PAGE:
The Scouting Book for Boys (15)

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The ViewBirmingham Review

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Review byMatthew Turner18/03/2010

Three out of Five stars
Running time: 93 mins

Impressively directed, sharply written British drama with terrific central performances from Thomas Turgoose and Holliday Grainger, but the increasingly dark and downbeat tone may prove too much for some tastes.

What's it all about?
Directed by Tom Harper, The Scouting Book for Boys (a title which suggests a panicked last minute name change from Scouting for Boys) stars Thomas Turgoose as David, a 14-year-old boy who lives in a Norfolk caravan park with his entertainer father (Tony Maudsley) and spends all his time hanging out with his best friend Emily (Holliday Grainger), the daughter of the site's shop clerk (Susan Lynch). However, when Emily's alcoholic mother loses custody and sends her to live with her father (Nicholas Sidi), David helps Emily hide away in a seaside cave and it isn't long before the police start looking for her.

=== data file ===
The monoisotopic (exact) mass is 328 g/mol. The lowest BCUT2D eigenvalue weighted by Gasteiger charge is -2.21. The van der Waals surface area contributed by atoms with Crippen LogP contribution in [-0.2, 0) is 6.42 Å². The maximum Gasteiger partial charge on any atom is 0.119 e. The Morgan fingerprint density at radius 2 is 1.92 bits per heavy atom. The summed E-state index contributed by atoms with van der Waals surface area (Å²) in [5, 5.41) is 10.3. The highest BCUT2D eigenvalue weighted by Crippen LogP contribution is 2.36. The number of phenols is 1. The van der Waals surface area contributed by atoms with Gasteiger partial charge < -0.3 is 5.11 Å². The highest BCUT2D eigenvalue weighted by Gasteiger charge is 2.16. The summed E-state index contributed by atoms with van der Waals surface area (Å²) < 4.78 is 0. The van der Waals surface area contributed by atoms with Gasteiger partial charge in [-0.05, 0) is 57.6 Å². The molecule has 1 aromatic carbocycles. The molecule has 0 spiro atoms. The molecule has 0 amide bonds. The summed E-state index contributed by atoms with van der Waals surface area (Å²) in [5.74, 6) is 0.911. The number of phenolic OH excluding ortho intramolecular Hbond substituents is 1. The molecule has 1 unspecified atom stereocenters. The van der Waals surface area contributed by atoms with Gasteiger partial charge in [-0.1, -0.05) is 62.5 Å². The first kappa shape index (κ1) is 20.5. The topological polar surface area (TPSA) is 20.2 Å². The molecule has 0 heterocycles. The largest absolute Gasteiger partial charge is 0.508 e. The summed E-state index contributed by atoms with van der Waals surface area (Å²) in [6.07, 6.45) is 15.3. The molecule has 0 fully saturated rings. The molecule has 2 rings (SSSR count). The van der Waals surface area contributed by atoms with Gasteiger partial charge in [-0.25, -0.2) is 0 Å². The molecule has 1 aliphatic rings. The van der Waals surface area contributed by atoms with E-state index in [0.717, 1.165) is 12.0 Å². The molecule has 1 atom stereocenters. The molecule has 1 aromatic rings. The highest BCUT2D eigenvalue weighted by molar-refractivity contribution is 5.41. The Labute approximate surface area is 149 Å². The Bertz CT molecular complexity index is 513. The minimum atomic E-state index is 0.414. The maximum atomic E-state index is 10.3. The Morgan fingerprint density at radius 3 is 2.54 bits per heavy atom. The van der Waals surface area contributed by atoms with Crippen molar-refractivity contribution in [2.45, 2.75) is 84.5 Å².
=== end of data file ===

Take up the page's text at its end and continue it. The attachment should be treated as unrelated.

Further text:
The Good
Thomas Turgoose delivers yet another excellent performance as David, shifting subtly from devoted, naive teenager to something much darker as he first experiences betrayal and then slowly begins to realise the power he holds. Grainger is equally good, undergoing almost the reverse trajectory, manipulating David's obvious crush on her and then gradually becoming aware of how much trouble she's in.

There's also strong support from Rafe Spall (as the site security guard who befriends David and Emily and then becomes the chief suspect in her disappearance) and Steven Mackintosh (as the police detective in charge of Emily's case), while Susan Lynch's apparent channelling of and slight resemblance to Amy Winehouse works surprisingly well. In addition, the film is beautifully shot, with Robbie Ryan's characteristically gorgeous cinematography (Ryan also shot Fish Tank) finding an almost dreamlike quality in the Norfolk coast landscape.

The Bad
The only real problem with the film is that its descent into darkness takes it too close to horror movie territory and feels like a step too far. (There were several walkouts at the London Film Festival screening.)

Worth seeing?
This is a sharply written, beautifully shot and superbly acted drama that marks director Tom Harper out as a talent to watch. Worth seeing.

Film Trailer

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Content updated: 20/09/2018 23:53

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